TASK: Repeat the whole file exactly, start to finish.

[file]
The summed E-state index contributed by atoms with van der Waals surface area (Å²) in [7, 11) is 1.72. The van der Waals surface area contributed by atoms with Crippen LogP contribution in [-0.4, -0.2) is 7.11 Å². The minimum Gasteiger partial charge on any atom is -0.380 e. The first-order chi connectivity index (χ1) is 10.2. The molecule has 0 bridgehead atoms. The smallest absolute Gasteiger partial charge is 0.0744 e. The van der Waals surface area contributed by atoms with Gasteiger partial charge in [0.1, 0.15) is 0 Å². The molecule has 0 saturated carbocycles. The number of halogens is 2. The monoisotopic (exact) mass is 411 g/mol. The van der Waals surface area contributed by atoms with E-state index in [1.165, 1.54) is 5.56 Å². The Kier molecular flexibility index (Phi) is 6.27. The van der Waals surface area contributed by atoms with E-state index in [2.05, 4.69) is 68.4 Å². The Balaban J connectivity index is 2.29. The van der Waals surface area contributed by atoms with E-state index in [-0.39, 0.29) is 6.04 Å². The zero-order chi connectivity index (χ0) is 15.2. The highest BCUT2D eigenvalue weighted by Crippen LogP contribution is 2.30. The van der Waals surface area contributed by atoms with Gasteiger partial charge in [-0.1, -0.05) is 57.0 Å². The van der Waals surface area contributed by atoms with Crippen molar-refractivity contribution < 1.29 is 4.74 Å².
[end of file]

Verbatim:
The summed E-state index contributed by atoms with van der Waals surface area (Å²) in [7, 11) is 1.72. The van der Waals surface area contributed by atoms with Crippen LogP contribution in [-0.4, -0.2) is 7.11 Å². The minimum Gasteiger partial charge on any atom is -0.380 e. The first-order chi connectivity index (χ1) is 10.2. The molecule has 0 bridgehead atoms. The smallest absolute Gasteiger partial charge is 0.0744 e. The van der Waals surface area contributed by atoms with Gasteiger partial charge in [0.1, 0.15) is 0 Å². The molecule has 0 saturated carbocycles. The number of halogens is 2. The monoisotopic (exact) mass is 411 g/mol. The van der Waals surface area contributed by atoms with E-state index in [1.165, 1.54) is 5.56 Å². The Kier molecular flexibility index (Phi) is 6.27. The van der Waals surface area contributed by atoms with E-state index in [2.05, 4.69) is 68.4 Å². The Balaban J connectivity index is 2.29. The van der Waals surface area contributed by atoms with E-state index in [-0.39, 0.29) is 6.04 Å². The zero-order chi connectivity index (χ0) is 15.2. The highest BCUT2D eigenvalue weighted by Crippen LogP contribution is 2.30. The van der Waals surface area contributed by atoms with Gasteiger partial charge in [-0.1, -0.05) is 57.0 Å². The van der Waals surface area contributed by atoms with Crippen molar-refractivity contribution < 1.29 is 4.74 Å².